When he takes off, the former running back tends to forget he's a quarterback.

``I think the best part is he delivers the blow most of the time,'' offensive lineman Jared Volk, Lynch's roommate. ``He's not a quarterback that's going to slide. He's going to go into you head-first and he's going to make you regret trying to tackle him. So I think that's the best part about Jordan. He gets a lot of respect from the offensive line for the way he runs.''

But wouldn't it be a little easier if Lynch tried to avoid contact every now and then?

``I know Jordan,'' Volk said. ``He's never going to slide.''

Lynch doesn't see reason to change his ways, certainly not now.

He also can't help but wonder if his rugged style might be his ticket to the next level as well. In this era of young, dual-threat quarterbacks in the NFL, Lynch said it gives a 6-foot-1, 220-pounder like himself hope of getting there.

``I think the quarterback level is definitely changing in the NFL,'' Lynch said. ``I mean, there's only a select few Peyton Mannings.''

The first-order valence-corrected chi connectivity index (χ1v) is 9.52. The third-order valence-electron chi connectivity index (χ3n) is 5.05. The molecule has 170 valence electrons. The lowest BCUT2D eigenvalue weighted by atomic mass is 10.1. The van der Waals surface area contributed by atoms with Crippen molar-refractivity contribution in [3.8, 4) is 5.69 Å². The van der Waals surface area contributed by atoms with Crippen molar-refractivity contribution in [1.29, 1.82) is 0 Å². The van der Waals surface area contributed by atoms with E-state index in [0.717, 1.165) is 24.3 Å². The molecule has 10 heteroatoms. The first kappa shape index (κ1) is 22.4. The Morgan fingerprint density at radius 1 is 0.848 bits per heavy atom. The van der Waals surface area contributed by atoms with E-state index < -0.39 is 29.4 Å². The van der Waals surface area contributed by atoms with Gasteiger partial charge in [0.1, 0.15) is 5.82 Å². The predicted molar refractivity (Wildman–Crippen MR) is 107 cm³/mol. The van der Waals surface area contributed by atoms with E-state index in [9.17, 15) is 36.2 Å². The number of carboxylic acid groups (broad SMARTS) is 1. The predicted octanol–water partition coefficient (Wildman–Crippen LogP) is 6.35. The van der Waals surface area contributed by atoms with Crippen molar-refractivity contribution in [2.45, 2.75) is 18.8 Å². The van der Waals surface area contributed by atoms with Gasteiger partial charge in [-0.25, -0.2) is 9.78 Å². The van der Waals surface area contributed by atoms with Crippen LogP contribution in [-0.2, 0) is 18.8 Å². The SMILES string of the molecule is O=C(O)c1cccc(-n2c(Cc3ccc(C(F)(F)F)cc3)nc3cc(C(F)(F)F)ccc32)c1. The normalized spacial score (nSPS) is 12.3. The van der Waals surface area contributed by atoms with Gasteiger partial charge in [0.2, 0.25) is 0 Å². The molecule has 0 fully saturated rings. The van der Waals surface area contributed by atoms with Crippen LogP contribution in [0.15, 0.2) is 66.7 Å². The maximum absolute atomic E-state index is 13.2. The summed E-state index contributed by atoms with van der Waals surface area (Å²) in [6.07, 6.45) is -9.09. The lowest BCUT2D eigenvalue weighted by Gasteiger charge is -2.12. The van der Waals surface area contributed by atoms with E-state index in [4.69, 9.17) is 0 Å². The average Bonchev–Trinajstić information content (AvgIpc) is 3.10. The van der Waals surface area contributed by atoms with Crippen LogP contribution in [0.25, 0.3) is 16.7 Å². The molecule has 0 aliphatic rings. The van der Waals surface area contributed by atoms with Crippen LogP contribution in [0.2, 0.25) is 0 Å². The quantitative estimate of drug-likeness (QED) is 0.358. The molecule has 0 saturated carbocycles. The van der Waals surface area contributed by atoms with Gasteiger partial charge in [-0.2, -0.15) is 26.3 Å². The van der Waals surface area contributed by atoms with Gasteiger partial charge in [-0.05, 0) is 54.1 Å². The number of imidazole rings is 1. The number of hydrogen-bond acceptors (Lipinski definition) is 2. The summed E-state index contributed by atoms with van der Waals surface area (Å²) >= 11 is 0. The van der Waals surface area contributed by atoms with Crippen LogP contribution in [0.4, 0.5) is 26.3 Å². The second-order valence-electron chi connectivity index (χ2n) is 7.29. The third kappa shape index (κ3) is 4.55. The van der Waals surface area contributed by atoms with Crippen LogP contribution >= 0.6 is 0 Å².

Even after all the accolades that Lynch has received this season, he's hardly the first Northern Illinois quarterback to be widely celebrated.

While it's certainly possible that many college football fans didn't know much about the Huskies until they got invited to the Orange Bowl, the program is steeped in both the game's history - and its innovation. It was somewhere around the early 1960s that Northern Illinois was credited with bringing what was then called the ``shotgun spread'' offense into the game, and in 1963 Bork threw for a then-college-record 3,077 yards.

The 3,000-yard mark was history-making for Bork.

And in the second quarter of the Orange Bowl, it was for Lynch as well.